After dog is caught in snare by the roadside, woman pushes for change
Memramcook resident says public should be warned of hunters' snares set near roads
One of the most important parts of Heidi Curtis's day is taking her two American pit bull terriers for a walk in and around her community of Memramcook, southeast of Moncton.
She often lets the dogs roam unleashed, but they're equipped with a noise collar to alert them when they've strayed too far from her.
That's what Curtis and the dogs were doing Sunday afternoon, just along Des Plaines Street, a public road that is not regularly maintained.
Then her dog Apollo ran off to explore a new scent and didn't come back when called. Curtis found him tense, afraid and starting to growl.
"And that's when I noticed the metal wire around his neck."
Apollo was stuck in a furbearer snare, which was set near food to increase the odds of trapping an animal, according to Curtis. A furbearer snare, often used to trap foxes, coyotes or bobcats, is designed so that the more the animal struggles to get free, the tighter it's squeezed.
"I've heard about dogs dying [from] traps before, so my immediate reaction was 'He's gonna die, and I'm gonna have to watch him die,'" Curtis said.
She called her neighbour to bring wire cutters. But as the seconds ticked on and Apollo weakened, she tried to remove the snare from the neck of her 80-pound dog herself.
"I was pretty much just trying to come to terms with it, while I was trying to get it off," she said. "'I may have to carry him home.' I wouldn't wish that on anybody."
Laws about trapping, snaring
In New Brunswick, snares and traps are only legal if they are 300 metres away from a private dwelling, school, playground, athletic field, solid waste disposal site or place of business.
People can hunt or trap on other people's property unless landowners install signs that specifically restrict or prohibit hunting, shooting, snaring or trapping within the posted area.
Nick Brown, a spokesperson for the Department of Natural Resources, said a conservation officer was sent to determine if the snare that caught Apollo was properly set.
The officer found it was set legally.
Laws about dogs running free
But Curtis may have violated the Fish and Wildlife Act, which prohibits people from letting dogs run at large "in a resort of wildlife."
The government defines "running at large" to mean the dog is unleashed in a public place, on the private property other than the owner's, or in a forest or wooded area while not in the company and control of the owner.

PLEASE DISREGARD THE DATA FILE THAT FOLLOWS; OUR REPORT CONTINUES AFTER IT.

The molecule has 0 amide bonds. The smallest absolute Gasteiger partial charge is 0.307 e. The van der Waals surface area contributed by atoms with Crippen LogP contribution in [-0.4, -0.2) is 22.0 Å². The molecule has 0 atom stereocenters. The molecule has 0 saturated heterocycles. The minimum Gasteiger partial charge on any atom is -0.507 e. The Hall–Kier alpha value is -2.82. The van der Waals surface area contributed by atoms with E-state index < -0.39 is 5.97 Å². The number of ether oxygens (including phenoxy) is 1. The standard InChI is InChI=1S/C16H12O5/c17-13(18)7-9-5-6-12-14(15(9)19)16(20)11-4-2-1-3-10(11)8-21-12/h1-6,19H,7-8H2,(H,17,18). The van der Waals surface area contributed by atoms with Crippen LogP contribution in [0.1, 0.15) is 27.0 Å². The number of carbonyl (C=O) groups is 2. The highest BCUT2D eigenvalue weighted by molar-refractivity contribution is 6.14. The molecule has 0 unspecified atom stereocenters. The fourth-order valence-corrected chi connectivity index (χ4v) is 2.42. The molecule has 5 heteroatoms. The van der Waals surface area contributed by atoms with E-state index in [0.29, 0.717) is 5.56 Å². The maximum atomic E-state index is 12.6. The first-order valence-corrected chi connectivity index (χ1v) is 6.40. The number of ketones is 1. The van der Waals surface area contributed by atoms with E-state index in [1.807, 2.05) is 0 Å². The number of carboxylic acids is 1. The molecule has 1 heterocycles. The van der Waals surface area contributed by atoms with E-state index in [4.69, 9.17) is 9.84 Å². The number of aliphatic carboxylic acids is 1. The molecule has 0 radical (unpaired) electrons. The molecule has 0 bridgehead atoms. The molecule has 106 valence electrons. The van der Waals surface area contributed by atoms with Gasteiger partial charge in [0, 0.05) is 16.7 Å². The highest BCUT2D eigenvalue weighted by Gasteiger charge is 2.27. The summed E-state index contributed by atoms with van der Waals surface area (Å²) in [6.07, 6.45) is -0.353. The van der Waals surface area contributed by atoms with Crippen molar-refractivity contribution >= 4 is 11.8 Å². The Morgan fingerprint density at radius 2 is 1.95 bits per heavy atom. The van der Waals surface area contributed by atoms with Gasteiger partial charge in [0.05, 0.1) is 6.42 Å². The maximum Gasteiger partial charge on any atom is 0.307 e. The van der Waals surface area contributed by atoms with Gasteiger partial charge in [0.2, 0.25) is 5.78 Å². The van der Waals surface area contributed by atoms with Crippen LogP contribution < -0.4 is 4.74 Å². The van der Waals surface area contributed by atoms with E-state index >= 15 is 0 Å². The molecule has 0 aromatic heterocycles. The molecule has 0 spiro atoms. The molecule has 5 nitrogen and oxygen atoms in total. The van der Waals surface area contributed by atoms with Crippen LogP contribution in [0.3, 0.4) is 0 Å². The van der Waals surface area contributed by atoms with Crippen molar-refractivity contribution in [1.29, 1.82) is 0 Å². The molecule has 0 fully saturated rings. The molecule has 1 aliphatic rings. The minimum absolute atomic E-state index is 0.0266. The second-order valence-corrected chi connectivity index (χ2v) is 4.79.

Owners who let their dogs run loose can be fined at least $124.50.
Curtis said her dogs are highly trained to follow her command, and even if they'd been leashed, the outcome would have been the same, given how close to the road the snares were placed.
"If [the snares] had been an appropriate length away from the road, then this wouldn't have happened. And if it did, then it would have been my fault for allowing them to run off."
A government pamphlet for hunting and fur regulations instructs hunters and trappers to not set traps in places where pets and farm animals may be caught and to "make their best efforts to avoid accidentally capturing any pets."
There are no laws about placing snares near public roads, or putting up a sign or some other marker that there are traps or snares in the area.
"There's no reason that you can't warn the general public that you have traps there so that no one gets hurt," Curtis said.
Incidents of pets getting caught in snares
Dr. Nicole Jewett, the registrar of the New Brunswick Veterinary Medical Association, said cases of pets getting caught in snares pop up from time to time.
She said she understands owners sometimes let their dogs off leash, but it's against the rules.
"Even normally obedient dogs don't always listen to the owner, especially if they pick up a scent or see a rabbit or a deer," said Jewett.
Jewett says to minimize the chances of pets getting hurt by snares, pet owners should become familiar with laws around snaring and trapping, know what to do when your pet gets caught in a snare, and have a pair of wire cutters on you while going for a walk.
"You're going to have trappers that don't always listen to the rules, just like there's all types of public that don't always listen to the rules. At the end of the day, it's the pet owner's responsibility to know where they are walking their dogs, and to be aware of what the risks are."
Pushing for change
Destiney Norwood was in a similar position as Curtis last year, when her three-year old border collie escaped her father's leash and got stuck in one of over 30 snares found a few feet away from Proud Road in Saint John. The dog didn't survive.
"No matter what, my dog Delilah will never, ever come back," Norwood said. "But if I can prevent it from happening to another dog … it just [makes] me feel so much better."
According to correspondence between Norwood and Irving Oil Ltd., the company did not grant permission for snares to be placed on its property. Signs were later put up in the area to deter trespassing.
Now Norwood is focusing on getting legislation passed to regulate how close snares and traps can be to a public road, and how far they can be put within city limits. She also wants signs installed when a property participates in snaring and trapping.
Curtis said she's joining Norwood in her efforts.
Brown, of the Department of Natural Resources, said no changes are planned.